East does not meet West, and you will not discover anything new or exciting at the Saatchi Gallery in London. The title of the exhibition misleads: it should actually be named ‘USA and UK meets Russia and China’ or ‘Capitalism meets Communism’.
The list of artists, mainly coming from America, Great Britain, Russia and China, is long and bombastic. The art appears spectacular and ostentatious, and includes works by Ai Weiwei, Jeff Koons, Paul McCarthy, AES+F and Jean-Michel Basquiat. The display and the combination turned to be amateurish and rather arrogant, while the six themes used as frameworks to present the show – Habitat; Advertising and Consumerism; Religion and Ideology; Sex and the Body; Art History; Celebrity and Mass Media – are confused and therefore, useless.
Despite a number of significant works from the end of the 80s and the 90s, the exhibition mainly tells us about the global influence of some upstart collectors – such as Charles Saatchi – who entered the art world in the last decades of the 19th century and started competing with public institutions, imposing their personal taste, in the collection, selection and promotion of contemporary art.
Luckily, the world financial crises of 2007 and 2008 slowed down the expansion of the phenomenon and brought back the attention to the contents and to a more discreet and less flamboyant genre. Nevertheless, whereas art critics and art historians tent to underestimate the influence of collectors/patrons/sponsors of the calibre of Saatchi – another example could be the French tycoon Francois Pinault – this exhibition gives credit where credit is due. Maybe this is what makes Post-Pop: East meets West interesting!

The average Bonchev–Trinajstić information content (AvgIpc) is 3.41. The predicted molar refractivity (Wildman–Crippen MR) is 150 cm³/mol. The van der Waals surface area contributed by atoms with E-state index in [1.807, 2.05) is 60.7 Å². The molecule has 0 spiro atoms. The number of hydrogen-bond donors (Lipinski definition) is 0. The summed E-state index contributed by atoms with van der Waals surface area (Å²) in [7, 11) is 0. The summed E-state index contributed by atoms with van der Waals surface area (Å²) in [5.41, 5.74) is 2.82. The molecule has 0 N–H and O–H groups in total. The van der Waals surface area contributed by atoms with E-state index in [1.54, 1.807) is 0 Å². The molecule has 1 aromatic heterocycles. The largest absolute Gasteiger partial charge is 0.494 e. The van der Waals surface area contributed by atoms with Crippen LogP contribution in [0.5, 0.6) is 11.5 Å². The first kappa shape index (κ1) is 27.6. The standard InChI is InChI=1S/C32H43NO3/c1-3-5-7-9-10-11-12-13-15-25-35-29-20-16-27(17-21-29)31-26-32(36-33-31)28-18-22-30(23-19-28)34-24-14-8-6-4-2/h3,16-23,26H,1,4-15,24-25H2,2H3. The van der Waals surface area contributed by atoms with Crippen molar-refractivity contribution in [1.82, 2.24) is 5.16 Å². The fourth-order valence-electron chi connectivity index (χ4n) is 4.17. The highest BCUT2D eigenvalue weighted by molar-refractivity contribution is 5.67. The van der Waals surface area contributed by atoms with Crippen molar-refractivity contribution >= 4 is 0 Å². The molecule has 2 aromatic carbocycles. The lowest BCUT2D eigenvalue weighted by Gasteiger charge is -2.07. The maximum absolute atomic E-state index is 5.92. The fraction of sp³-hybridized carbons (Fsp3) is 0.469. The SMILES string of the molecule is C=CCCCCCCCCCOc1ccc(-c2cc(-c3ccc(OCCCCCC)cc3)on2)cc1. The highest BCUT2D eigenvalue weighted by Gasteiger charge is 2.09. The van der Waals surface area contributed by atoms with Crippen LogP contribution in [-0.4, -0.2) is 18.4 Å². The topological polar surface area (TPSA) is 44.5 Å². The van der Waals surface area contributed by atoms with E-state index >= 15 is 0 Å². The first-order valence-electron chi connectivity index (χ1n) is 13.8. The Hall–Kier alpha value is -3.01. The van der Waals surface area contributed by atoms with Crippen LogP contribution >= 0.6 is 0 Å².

In fact, the exhibition demonstrates, for instance, the effect these new kinds of collectors had on a generation of Chinese artists, who tried to please them by imitating and emphasizing the tacky and flashy style of the art they already owned in their collections. It also suggests the influence they are still having on the growing and vibrant Russian art scene, where the number of powerful collectors is dramatically increasing. Finally, it shows how extended geographically the spread of this trend has been, and maybe still is.
Therefore, even though I was expecting to see more art from the East due to the title (some pieces from the Karachi Pop movement and its disciples for example), I was deeply relieved to notice that most of the works exhibited appeared vintage today because I consider them outcomes of an unhappy phase of contemporary art. That said, I still believe it would be a mistake to avoid acknowledgement to the phenomenon and to its on-going consequences.
‘Post-Pop: East meets West’ is at the Saatchi Gallery, London, until 3 March 2015.
Lavinia Filippi is an art critic, curator and writer based in London and Italy. She has worked for international art galleries and museums and is a writer and anchor for Italian National Television (RAI)